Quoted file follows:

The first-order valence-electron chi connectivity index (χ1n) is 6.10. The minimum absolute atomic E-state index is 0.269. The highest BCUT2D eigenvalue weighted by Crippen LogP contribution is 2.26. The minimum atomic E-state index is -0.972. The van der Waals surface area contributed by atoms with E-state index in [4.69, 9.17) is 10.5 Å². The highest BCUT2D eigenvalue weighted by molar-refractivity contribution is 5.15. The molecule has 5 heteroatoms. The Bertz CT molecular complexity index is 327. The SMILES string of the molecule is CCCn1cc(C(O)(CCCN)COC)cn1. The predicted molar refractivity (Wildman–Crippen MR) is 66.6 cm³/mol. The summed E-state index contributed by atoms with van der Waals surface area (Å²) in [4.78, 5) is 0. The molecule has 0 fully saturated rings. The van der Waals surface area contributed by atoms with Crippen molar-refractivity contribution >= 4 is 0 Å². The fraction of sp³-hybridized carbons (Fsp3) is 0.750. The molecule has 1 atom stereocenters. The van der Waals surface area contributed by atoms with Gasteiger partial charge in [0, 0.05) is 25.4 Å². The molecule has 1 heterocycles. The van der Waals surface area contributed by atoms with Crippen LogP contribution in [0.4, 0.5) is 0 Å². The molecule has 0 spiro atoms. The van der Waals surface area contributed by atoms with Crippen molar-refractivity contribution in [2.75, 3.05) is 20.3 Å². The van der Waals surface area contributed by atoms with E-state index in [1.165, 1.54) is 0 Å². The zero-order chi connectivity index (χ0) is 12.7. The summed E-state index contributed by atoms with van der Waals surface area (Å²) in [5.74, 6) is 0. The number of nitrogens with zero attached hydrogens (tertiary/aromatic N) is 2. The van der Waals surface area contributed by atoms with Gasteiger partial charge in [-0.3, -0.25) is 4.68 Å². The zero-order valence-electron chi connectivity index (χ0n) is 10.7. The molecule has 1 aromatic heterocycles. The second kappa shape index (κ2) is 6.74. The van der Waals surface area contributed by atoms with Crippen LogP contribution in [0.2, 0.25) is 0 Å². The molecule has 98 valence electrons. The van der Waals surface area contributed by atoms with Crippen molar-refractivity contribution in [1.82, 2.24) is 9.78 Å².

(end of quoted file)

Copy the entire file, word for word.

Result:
The first-order valence-electron chi connectivity index (χ1n) is 6.10. The minimum absolute atomic E-state index is 0.269. The highest BCUT2D eigenvalue weighted by Crippen LogP contribution is 2.26. The minimum atomic E-state index is -0.972. The van der Waals surface area contributed by atoms with E-state index in [4.69, 9.17) is 10.5 Å². The highest BCUT2D eigenvalue weighted by molar-refractivity contribution is 5.15. The molecule has 5 heteroatoms. The Bertz CT molecular complexity index is 327. The SMILES string of the molecule is CCCn1cc(C(O)(CCCN)COC)cn1. The predicted molar refractivity (Wildman–Crippen MR) is 66.6 cm³/mol. The summed E-state index contributed by atoms with van der Waals surface area (Å²) in [4.78, 5) is 0. The molecule has 0 fully saturated rings. The van der Waals surface area contributed by atoms with Crippen molar-refractivity contribution >= 4 is 0 Å². The fraction of sp³-hybridized carbons (Fsp3) is 0.750. The molecule has 1 atom stereocenters. The van der Waals surface area contributed by atoms with Gasteiger partial charge in [0, 0.05) is 25.4 Å². The molecule has 1 heterocycles. The van der Waals surface area contributed by atoms with Crippen LogP contribution in [0.4, 0.5) is 0 Å². The molecule has 0 spiro atoms. The van der Waals surface area contributed by atoms with Crippen molar-refractivity contribution in [2.75, 3.05) is 20.3 Å². The van der Waals surface area contributed by atoms with E-state index in [1.165, 1.54) is 0 Å². The zero-order chi connectivity index (χ0) is 12.7. The summed E-state index contributed by atoms with van der Waals surface area (Å²) in [5.74, 6) is 0. The number of nitrogens with zero attached hydrogens (tertiary/aromatic N) is 2. The van der Waals surface area contributed by atoms with Gasteiger partial charge in [-0.3, -0.25) is 4.68 Å². The zero-order valence-electron chi connectivity index (χ0n) is 10.7. The molecule has 1 aromatic heterocycles. The second kappa shape index (κ2) is 6.74. The van der Waals surface area contributed by atoms with Crippen LogP contribution in [0.2, 0.25) is 0 Å². The molecule has 98 valence electrons. The van der Waals surface area contributed by atoms with Crippen molar-refractivity contribution in [1.82, 2.24) is 9.78 Å².